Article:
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The Roanoke Valley remembers Debbie Reynolds

The Roanoke Valley remembers Debbie Reynolds


Bill Arnold went out on a grocery run and had a run-in with a movie star.

As he rounded the end of the Mick-or-Mack aisle, there stood Debbie Reynolds, her hair in curlers and covered with a scarf.

Arnold introduced himself. “Welcome to Roanoke,” he said. “I hope you will enjoy your stay here.”

She rewarded him with her silver screen smile. “With people like you here, I’m sure I will,” she said.

Their conversation took place in the mid-1980s, not long after Reynolds moved to the Roanoke Valley. While married to her third husband, real estate developer Richard Hamlett, she lived part time in a house in Roanoke County, becoming a second star on a hill for the Star City.

Though that marriage ended in the mid-1990s, Reynolds’ death on Dec. 28 at age 84 struck a chord with people in the Roanoke Valley who remember her time here. That her death came a day after that of her 60-year-old daughter, actress Carrie Fisher, made the news especially poignant. Friday, their remains will be buried in a joint funeral service in Hollywood Hills.

Fisher, who portrayed Princess Leia in the “Star Wars” film franchise, had a powerful, loving, and at times contentious bond with her show business royalty mother, explored in the 1990 film “Postcards from the Edge,” based on Fisher’s autobiographical novel, and in the documentary “Bright Lights: Starring Carrie Fisher and Debbie Reynolds,” premiering Saturday on HBO.

Roanoke artist Jim Burtch got to see that bond in action. His father, the late Bill Burtch, ran Marizel’s Flowers in Salem.

“I remember delivering flowers on Mother’s Day for my Dad one time back in the late ’80s,” Jim Burtch wrote. “In the floral industry, it’s the busiest day of the year, and I was loaded down with about 17 pieces and that was only the beginning.”

His father insisted on personally packing one particular arrangement in the van. “It was a giant expensive monster of an arrangement with just ‘Mother’ written on the envelope and the address. He placed it next to the driver’s seat and told me to deliver it first.”

The detour up a southwest Roanoke County mountain wasn’t a convenient first stop along the way, but Burtch followed his dad’s orders. Arriving at a “gaudy palatial estate,” he knocked on the door.

“Who ends up opening the door but Debbie Reynolds! She was still dressed in her morning jam jams and a robe. Being a fan of old movies, I was a bit starstruck because I knew who she was. She seemed excited and opened the card right in front of me. The flowers were from her daughter, Carrie Fisher. ‘Oh wow,’ I thought, ‘Princess Leia!’ ”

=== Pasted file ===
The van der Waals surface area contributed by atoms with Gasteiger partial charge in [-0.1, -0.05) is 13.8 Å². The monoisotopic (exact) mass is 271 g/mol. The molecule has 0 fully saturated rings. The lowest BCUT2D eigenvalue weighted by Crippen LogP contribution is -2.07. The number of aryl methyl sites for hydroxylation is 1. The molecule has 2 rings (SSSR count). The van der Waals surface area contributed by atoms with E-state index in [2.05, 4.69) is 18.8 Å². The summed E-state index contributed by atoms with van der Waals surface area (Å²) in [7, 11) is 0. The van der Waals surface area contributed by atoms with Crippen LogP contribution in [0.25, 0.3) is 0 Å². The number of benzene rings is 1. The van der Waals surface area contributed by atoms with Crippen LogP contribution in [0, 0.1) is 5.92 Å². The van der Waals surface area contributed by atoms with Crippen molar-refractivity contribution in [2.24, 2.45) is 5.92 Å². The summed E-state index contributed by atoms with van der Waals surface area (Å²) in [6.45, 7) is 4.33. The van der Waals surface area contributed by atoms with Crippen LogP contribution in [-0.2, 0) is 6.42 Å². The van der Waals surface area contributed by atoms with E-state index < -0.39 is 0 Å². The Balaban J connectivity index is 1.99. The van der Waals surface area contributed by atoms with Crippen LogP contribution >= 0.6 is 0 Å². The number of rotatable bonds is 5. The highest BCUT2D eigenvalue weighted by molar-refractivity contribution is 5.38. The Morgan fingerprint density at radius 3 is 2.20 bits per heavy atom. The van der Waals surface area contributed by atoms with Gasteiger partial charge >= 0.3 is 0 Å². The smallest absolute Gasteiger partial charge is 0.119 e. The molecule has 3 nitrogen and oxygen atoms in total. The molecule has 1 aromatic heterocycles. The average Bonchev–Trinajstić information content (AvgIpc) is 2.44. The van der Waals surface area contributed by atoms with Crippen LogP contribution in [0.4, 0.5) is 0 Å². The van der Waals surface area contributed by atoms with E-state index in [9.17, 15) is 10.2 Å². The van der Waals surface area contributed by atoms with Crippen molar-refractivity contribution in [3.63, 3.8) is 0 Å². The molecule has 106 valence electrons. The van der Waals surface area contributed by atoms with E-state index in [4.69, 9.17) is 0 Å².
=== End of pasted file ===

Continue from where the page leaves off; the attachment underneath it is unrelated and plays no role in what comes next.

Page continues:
Reynolds called him darling and told him to wait a second, returning with a $40 tip. “It made that stressed, crazy day a lot easier,” Burtch said.

Those who crossed Reynolds’ path often found her gregarious and giving.

Elliston resident Karen Taylor remembered how a day working at the Salem branch of the Bank of Shawsville contained a pleasant surprise. Reynolds’ husband, Hamlett, was a customer at the bank, and arranged for a visit from Reynolds while the bank was closed, so the employees could meet her.

“She was very easy to talk to and very down to earth,” Taylor wrote. “She had an upcoming performance at the Roanoke Civic Center auditorium and gave us tickets to the performance. I was able to attend with my father. We enjoyed it very much!”

Hamlett and Reynolds divorced acrimoniously in 1996, but encounters in the early 1980s provide evidence of happier times for the couple. Reached by phone last month, Hamlett declined to comment, asserting his side of the story can be found in his self-published book, “My Life with Debbie Reynolds.”

The couple met in Nevada. When Hamlett proposed, he gave Reynolds a diamond ring purchased in Roanoke.

As Geoffrey Jennings explained, Hamlett discussed the ring with his father, Hal Jennings. Both of the Jenningses worked at the family business, Frank L. Moose Jeweler in downtown Roanoke.

“Little did we know at the time that his fiancee was Debbie Reynolds,” Geoffrey Jennings wrote. “The diamond was sent via Fed-Ex to Whitehouse Brothers in Cincinnati, Ohio, to be set in a mounting. We received the completed ring back one day before Richard was to give it to Debbie.”

Later, Reynolds turned up at the store, showing her ring. “She was bubbly and charming and I feel very lucky to have had the opportunity to meet her,” Jennings wrote.

Troutville resident Lee Minnix delivers singing telegrams. In 1984, working for Giggle Gram, she and co-worker Paul Roller delivered one to Reynolds and Hamlett, and she has the smile-filled photo to prove it.

Hotel Roanoke employee Carolyn Willis had an encounter with the couple in 1985 that became a delightful day. Reynolds, with a little dog in tow, was buying a drink as Willis came in the store with her daughters, Willis said.

Willis and Reynolds spoke for an hour. Willis told Reynolds how much she’d loved her performance in the romantic comedy “Tammy and the Bachelor.” Reynolds complimented Willis’s daughters and gave her $50 to treat them to a nice lunch.

“She was a very nice person,” Willis said.

Staff writer Amy Friedenberger contributed to this report.

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Mike Allen is the editorial page editor for The Roanoke Times. His past beats as a Roanoke Times reporter included Botetourt County, Franklin County, courts and legal issues, and arts and culture.

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